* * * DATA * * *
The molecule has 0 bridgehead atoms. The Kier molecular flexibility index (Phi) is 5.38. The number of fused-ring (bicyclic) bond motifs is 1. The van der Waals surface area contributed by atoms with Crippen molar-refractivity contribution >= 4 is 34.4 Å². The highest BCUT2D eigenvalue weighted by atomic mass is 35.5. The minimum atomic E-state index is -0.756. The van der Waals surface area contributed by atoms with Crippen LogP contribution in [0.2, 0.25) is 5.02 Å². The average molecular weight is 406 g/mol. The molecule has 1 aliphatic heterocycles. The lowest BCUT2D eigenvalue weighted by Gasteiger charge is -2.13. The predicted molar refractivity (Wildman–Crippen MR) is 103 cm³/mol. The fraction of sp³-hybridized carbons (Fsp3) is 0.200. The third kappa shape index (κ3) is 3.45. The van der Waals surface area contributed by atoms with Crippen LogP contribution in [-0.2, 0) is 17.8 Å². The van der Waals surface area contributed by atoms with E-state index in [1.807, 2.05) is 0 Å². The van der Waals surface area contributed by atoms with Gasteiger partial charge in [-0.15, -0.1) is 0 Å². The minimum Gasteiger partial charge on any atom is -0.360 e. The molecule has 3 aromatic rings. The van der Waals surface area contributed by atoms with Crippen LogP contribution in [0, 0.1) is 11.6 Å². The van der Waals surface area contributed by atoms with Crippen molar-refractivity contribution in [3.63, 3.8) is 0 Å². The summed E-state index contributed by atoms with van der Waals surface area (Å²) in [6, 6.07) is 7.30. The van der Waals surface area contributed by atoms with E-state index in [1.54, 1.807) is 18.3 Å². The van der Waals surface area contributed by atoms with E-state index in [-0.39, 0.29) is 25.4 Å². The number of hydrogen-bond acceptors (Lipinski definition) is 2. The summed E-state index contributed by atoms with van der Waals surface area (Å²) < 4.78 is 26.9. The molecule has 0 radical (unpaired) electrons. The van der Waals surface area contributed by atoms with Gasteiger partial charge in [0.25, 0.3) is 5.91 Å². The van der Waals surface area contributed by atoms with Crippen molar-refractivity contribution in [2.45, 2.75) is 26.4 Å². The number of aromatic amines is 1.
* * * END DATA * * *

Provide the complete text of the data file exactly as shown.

The molecule has 0 bridgehead atoms. The Kier molecular flexibility index (Phi) is 5.38. The number of fused-ring (bicyclic) bond motifs is 1. The van der Waals surface area contributed by atoms with Crippen molar-refractivity contribution >= 4 is 34.4 Å². The highest BCUT2D eigenvalue weighted by atomic mass is 35.5. The minimum atomic E-state index is -0.756. The van der Waals surface area contributed by atoms with Crippen LogP contribution in [0.2, 0.25) is 5.02 Å². The average molecular weight is 406 g/mol. The molecule has 1 aliphatic heterocycles. The lowest BCUT2D eigenvalue weighted by Gasteiger charge is -2.13. The predicted molar refractivity (Wildman–Crippen MR) is 103 cm³/mol. The fraction of sp³-hybridized carbons (Fsp3) is 0.200. The third kappa shape index (κ3) is 3.45. The van der Waals surface area contributed by atoms with Crippen LogP contribution in [-0.2, 0) is 17.8 Å². The van der Waals surface area contributed by atoms with E-state index in [1.807, 2.05) is 0 Å². The van der Waals surface area contributed by atoms with Gasteiger partial charge in [-0.15, -0.1) is 0 Å². The minimum Gasteiger partial charge on any atom is -0.360 e. The molecule has 3 aromatic rings. The van der Waals surface area contributed by atoms with Crippen LogP contribution in [0, 0.1) is 11.6 Å². The van der Waals surface area contributed by atoms with Crippen molar-refractivity contribution in [3.63, 3.8) is 0 Å². The summed E-state index contributed by atoms with van der Waals surface area (Å²) in [6, 6.07) is 7.30. The van der Waals surface area contributed by atoms with E-state index in [1.54, 1.807) is 18.3 Å². The van der Waals surface area contributed by atoms with E-state index in [-0.39, 0.29) is 25.4 Å². The number of hydrogen-bond acceptors (Lipinski definition) is 2. The summed E-state index contributed by atoms with van der Waals surface area (Å²) < 4.78 is 26.9. The molecule has 0 radical (unpaired) electrons. The van der Waals surface area contributed by atoms with Gasteiger partial charge in [0.25, 0.3) is 5.91 Å². The van der Waals surface area contributed by atoms with Crippen molar-refractivity contribution in [2.45, 2.75) is 26.4 Å². The number of aromatic amines is 1.